Movement sets the rhythm to each day. There are four ‘rush hours’ – officially called ‘free flow’ – when prisoners are being released, going to court or to classes or jobs within the prison. They are not usually announced but one becomes aware as a volcano of noise erupts and then gets louder and louder as more and more prisoners join the queue to make it through the gate. Many hundreds of prisoners (perhaps 900 or more) make their way down a central hallway connecting all wings to the main facilities. The first mass movement is around 8am, the second when people return at 11am , then 2pm, and again around 4pm. And on each occasion there is banter and laughter. In many ways it’s a short walk to the next place – a bit like living in the Barbican?
In between these rush hours the wing more or less falls silent, the volcano of noise dropping decibel by decibel with the thud of cell doors closing. This is the time I read and write, the time I look forward to the most. My cell mate sleeps; most prisoners are now somewhere else – either on education courses or working to make fellow prisoners lives better (in the kitchen, in the yard, inducting new prisoners at reception, or doing vast amounts of laundry). The vast majority of prisoners want to work and some jobs are very sought after.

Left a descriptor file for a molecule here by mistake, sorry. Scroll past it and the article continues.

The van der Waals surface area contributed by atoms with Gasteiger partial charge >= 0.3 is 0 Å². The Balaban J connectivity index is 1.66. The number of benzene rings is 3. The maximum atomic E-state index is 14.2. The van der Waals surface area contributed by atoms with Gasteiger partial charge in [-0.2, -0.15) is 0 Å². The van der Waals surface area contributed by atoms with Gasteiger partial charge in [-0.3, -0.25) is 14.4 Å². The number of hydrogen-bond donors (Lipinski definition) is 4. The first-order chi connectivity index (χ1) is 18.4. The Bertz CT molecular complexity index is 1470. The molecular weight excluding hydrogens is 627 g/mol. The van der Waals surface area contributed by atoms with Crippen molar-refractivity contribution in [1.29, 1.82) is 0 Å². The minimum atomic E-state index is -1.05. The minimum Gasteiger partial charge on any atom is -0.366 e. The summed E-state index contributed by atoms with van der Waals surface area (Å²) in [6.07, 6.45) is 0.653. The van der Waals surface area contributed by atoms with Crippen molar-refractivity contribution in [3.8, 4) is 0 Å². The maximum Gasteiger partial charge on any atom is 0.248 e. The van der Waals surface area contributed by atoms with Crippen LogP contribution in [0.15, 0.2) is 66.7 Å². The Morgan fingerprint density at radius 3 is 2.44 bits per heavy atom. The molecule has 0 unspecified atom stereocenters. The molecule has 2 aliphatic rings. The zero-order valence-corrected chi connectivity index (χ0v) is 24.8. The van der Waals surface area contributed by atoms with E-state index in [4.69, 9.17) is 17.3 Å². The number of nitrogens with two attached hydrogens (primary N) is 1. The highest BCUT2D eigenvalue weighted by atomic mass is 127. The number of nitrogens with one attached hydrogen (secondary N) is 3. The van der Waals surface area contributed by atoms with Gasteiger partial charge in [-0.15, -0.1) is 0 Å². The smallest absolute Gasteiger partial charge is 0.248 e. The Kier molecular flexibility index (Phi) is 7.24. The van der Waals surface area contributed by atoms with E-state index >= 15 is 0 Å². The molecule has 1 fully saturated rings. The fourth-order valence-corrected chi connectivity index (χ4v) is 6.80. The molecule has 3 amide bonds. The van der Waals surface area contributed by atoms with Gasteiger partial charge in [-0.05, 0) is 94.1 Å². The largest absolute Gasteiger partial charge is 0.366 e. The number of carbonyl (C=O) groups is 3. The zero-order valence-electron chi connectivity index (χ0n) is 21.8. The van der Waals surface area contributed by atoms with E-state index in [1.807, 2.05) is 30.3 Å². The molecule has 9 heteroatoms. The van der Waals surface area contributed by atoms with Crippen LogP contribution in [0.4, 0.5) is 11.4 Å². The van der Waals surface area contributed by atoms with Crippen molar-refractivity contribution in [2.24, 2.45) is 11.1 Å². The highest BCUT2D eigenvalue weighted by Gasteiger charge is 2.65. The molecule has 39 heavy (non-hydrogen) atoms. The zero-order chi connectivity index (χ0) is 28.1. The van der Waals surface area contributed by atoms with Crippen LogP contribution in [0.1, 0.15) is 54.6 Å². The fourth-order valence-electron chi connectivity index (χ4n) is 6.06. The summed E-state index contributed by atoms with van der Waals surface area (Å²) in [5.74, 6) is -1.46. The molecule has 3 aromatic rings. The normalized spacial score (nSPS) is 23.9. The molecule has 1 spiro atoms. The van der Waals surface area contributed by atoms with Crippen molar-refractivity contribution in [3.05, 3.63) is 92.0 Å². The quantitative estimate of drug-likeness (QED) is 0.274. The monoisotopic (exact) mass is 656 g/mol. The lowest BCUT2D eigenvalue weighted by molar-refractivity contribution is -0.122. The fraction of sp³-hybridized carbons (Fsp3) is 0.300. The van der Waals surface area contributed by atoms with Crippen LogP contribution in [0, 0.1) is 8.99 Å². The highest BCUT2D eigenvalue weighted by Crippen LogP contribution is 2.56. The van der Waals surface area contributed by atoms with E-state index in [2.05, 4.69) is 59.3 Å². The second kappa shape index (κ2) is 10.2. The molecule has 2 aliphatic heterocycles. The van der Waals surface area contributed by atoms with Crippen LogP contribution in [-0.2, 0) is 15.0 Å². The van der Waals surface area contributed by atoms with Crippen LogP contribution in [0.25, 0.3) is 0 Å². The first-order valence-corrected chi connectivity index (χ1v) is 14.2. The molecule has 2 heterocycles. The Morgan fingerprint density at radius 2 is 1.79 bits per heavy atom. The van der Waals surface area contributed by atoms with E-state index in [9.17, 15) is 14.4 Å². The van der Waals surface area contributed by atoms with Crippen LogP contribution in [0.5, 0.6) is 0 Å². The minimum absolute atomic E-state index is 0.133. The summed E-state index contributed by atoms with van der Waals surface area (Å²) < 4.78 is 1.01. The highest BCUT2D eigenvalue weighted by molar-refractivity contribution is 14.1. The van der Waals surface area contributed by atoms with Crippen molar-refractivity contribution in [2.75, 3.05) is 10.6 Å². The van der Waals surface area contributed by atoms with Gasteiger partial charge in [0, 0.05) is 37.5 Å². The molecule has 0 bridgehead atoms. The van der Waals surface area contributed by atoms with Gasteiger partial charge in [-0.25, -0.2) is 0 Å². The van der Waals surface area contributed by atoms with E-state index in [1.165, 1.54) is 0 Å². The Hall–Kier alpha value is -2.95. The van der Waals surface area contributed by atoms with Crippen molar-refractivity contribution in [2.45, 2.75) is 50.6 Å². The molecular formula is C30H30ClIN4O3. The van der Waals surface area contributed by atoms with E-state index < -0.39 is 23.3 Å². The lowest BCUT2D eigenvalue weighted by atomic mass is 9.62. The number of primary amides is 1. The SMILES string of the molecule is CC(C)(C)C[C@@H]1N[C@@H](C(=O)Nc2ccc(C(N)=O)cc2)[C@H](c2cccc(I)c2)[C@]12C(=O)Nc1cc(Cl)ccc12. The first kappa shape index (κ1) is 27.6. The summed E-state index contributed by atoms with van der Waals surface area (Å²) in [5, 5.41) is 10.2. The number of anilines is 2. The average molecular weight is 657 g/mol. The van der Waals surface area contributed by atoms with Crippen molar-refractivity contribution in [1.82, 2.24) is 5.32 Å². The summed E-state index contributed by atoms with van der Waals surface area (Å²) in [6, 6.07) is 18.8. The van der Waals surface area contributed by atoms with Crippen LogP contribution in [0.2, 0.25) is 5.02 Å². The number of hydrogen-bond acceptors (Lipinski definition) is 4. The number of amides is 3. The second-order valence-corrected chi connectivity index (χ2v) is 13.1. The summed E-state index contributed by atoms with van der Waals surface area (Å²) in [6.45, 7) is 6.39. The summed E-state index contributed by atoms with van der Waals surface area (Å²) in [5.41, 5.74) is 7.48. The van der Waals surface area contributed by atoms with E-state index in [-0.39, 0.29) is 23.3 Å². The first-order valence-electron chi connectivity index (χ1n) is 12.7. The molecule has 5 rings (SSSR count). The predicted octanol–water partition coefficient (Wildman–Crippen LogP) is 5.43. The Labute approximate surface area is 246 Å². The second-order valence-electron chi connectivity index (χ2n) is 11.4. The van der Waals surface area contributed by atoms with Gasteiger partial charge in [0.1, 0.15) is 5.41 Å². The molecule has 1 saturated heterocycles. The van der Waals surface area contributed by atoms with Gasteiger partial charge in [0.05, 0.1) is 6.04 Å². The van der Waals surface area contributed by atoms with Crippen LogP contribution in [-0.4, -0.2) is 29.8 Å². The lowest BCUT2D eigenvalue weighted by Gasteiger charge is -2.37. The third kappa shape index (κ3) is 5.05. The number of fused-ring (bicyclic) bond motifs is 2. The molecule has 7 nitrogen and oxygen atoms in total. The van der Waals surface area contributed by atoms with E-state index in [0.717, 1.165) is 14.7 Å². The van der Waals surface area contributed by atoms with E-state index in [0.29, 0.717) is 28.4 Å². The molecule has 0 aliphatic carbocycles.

Movement also seems to be an important method in injecting a sense of vulnerability and instability. As soon as you feel settled, start getting into a routine or develop an understanding with a cell mate, you can be moved to another cell, wing or prison. It is my understanding ‘the screws’ are regularly rotated between landings, wings and prisons to prevent them from forming relationships and alliances with other guards and prisoners; alienation seems at the very core of the prison logic . In my second week I was issued with a notice to move to HMP Birmingham – something that didn’t happen. Each day I hesitate when I hear keys outside the door – hoping I won’t get the “pack your stuff, you’ve got 10 minutes to get downstairs”. Moves usually result in spending long periods in ‘holding pens’ and it’s these I struggle with. They can be anywhere – in between gates in the main corridor, on stairs, in specific rooms, in shower rooms etc. The wait without anything to do can be deeply energy zapping. Mostly, however, it doesn’t take long for some true characters to start cracking jokes, keeping everyone entertained and upbeat. There is a comradery in here between fellow prisoners that is every bit the opposite to the brutal Darwinist ‘survival of the fittest’ culture shown on television and particularly in films about prisons.